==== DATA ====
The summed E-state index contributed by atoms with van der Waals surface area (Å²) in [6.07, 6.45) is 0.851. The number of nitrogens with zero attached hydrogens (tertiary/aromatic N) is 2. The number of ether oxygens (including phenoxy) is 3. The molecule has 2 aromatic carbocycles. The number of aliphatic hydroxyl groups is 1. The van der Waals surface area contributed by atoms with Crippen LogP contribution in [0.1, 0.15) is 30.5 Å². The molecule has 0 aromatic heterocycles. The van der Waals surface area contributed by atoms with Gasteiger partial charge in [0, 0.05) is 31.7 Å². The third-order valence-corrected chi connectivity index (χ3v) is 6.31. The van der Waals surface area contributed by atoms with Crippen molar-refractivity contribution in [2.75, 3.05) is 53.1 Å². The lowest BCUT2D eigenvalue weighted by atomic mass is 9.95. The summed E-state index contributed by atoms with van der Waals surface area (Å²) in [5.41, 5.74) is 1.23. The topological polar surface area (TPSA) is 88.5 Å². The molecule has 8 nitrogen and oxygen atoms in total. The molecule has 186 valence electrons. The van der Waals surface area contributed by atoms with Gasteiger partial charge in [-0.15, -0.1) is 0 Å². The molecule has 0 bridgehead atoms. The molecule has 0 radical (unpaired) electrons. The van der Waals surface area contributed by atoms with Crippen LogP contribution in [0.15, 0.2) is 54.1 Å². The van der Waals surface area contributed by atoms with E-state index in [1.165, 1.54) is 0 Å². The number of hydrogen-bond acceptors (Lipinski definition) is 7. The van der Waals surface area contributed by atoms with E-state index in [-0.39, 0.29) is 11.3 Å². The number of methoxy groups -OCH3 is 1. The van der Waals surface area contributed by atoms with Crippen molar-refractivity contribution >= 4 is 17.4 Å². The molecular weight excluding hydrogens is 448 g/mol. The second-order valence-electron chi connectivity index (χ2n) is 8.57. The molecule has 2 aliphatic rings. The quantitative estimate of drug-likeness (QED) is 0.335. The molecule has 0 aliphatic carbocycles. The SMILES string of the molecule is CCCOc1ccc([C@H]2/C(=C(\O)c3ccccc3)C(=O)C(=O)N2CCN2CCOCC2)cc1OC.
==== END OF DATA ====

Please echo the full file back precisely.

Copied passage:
The summed E-state index contributed by atoms with van der Waals surface area (Å²) in [6.07, 6.45) is 0.851. The number of nitrogens with zero attached hydrogens (tertiary/aromatic N) is 2. The number of ether oxygens (including phenoxy) is 3. The molecule has 2 aromatic carbocycles. The number of aliphatic hydroxyl groups is 1. The van der Waals surface area contributed by atoms with Crippen LogP contribution in [0.1, 0.15) is 30.5 Å². The molecule has 0 aromatic heterocycles. The van der Waals surface area contributed by atoms with Gasteiger partial charge in [0, 0.05) is 31.7 Å². The third-order valence-corrected chi connectivity index (χ3v) is 6.31. The van der Waals surface area contributed by atoms with Crippen molar-refractivity contribution in [2.75, 3.05) is 53.1 Å². The lowest BCUT2D eigenvalue weighted by atomic mass is 9.95. The summed E-state index contributed by atoms with van der Waals surface area (Å²) in [5.41, 5.74) is 1.23. The topological polar surface area (TPSA) is 88.5 Å². The molecule has 8 nitrogen and oxygen atoms in total. The molecule has 186 valence electrons. The van der Waals surface area contributed by atoms with Gasteiger partial charge in [-0.15, -0.1) is 0 Å². The molecule has 0 bridgehead atoms. The molecule has 0 radical (unpaired) electrons. The van der Waals surface area contributed by atoms with Crippen LogP contribution in [0.15, 0.2) is 54.1 Å². The van der Waals surface area contributed by atoms with E-state index in [1.165, 1.54) is 0 Å². The number of hydrogen-bond acceptors (Lipinski definition) is 7. The van der Waals surface area contributed by atoms with E-state index in [-0.39, 0.29) is 11.3 Å². The number of methoxy groups -OCH3 is 1. The van der Waals surface area contributed by atoms with Crippen molar-refractivity contribution >= 4 is 17.4 Å². The molecular weight excluding hydrogens is 448 g/mol. The second-order valence-electron chi connectivity index (χ2n) is 8.57. The molecule has 2 aliphatic rings. The quantitative estimate of drug-likeness (QED) is 0.335. The molecule has 0 aliphatic carbocycles. The SMILES string of the molecule is CCCOc1ccc([C@H]2/C(=C(\O)c3ccccc3)C(=O)C(=O)N2CCN2CCOCC2)cc1OC.